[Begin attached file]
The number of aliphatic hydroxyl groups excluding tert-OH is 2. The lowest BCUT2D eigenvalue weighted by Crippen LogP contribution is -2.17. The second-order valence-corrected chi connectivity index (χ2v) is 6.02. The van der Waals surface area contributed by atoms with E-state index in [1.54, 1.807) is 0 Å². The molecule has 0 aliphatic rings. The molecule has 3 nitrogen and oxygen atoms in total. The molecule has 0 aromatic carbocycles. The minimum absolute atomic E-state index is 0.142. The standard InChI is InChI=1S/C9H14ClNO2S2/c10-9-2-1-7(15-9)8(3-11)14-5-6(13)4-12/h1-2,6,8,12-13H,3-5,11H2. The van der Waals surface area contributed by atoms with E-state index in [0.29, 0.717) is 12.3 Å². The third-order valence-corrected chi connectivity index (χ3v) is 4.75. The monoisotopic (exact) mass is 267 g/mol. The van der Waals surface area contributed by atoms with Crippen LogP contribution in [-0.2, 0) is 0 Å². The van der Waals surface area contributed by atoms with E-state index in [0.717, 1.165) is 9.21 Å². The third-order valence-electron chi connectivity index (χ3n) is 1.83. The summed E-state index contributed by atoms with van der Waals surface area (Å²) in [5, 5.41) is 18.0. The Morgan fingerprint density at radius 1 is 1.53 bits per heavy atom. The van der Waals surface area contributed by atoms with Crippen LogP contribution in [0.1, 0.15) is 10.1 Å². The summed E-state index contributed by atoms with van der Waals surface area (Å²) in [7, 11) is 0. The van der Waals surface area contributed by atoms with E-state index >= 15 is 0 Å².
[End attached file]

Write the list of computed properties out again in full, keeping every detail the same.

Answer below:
The number of aliphatic hydroxyl groups excluding tert-OH is 2. The lowest BCUT2D eigenvalue weighted by Crippen LogP contribution is -2.17. The second-order valence-corrected chi connectivity index (χ2v) is 6.02. The van der Waals surface area contributed by atoms with E-state index in [1.54, 1.807) is 0 Å². The molecule has 0 aliphatic rings. The molecule has 3 nitrogen and oxygen atoms in total. The molecule has 0 aromatic carbocycles. The minimum absolute atomic E-state index is 0.142. The standard InChI is InChI=1S/C9H14ClNO2S2/c10-9-2-1-7(15-9)8(3-11)14-5-6(13)4-12/h1-2,6,8,12-13H,3-5,11H2. The van der Waals surface area contributed by atoms with E-state index in [0.29, 0.717) is 12.3 Å². The third-order valence-corrected chi connectivity index (χ3v) is 4.75. The monoisotopic (exact) mass is 267 g/mol. The van der Waals surface area contributed by atoms with Crippen LogP contribution in [-0.2, 0) is 0 Å². The van der Waals surface area contributed by atoms with E-state index in [0.717, 1.165) is 9.21 Å². The third-order valence-electron chi connectivity index (χ3n) is 1.83. The summed E-state index contributed by atoms with van der Waals surface area (Å²) in [5, 5.41) is 18.0. The Morgan fingerprint density at radius 1 is 1.53 bits per heavy atom. The van der Waals surface area contributed by atoms with Crippen LogP contribution in [0.1, 0.15) is 10.1 Å². The summed E-state index contributed by atoms with van der Waals surface area (Å²) in [7, 11) is 0. The van der Waals surface area contributed by atoms with E-state index >= 15 is 0 Å².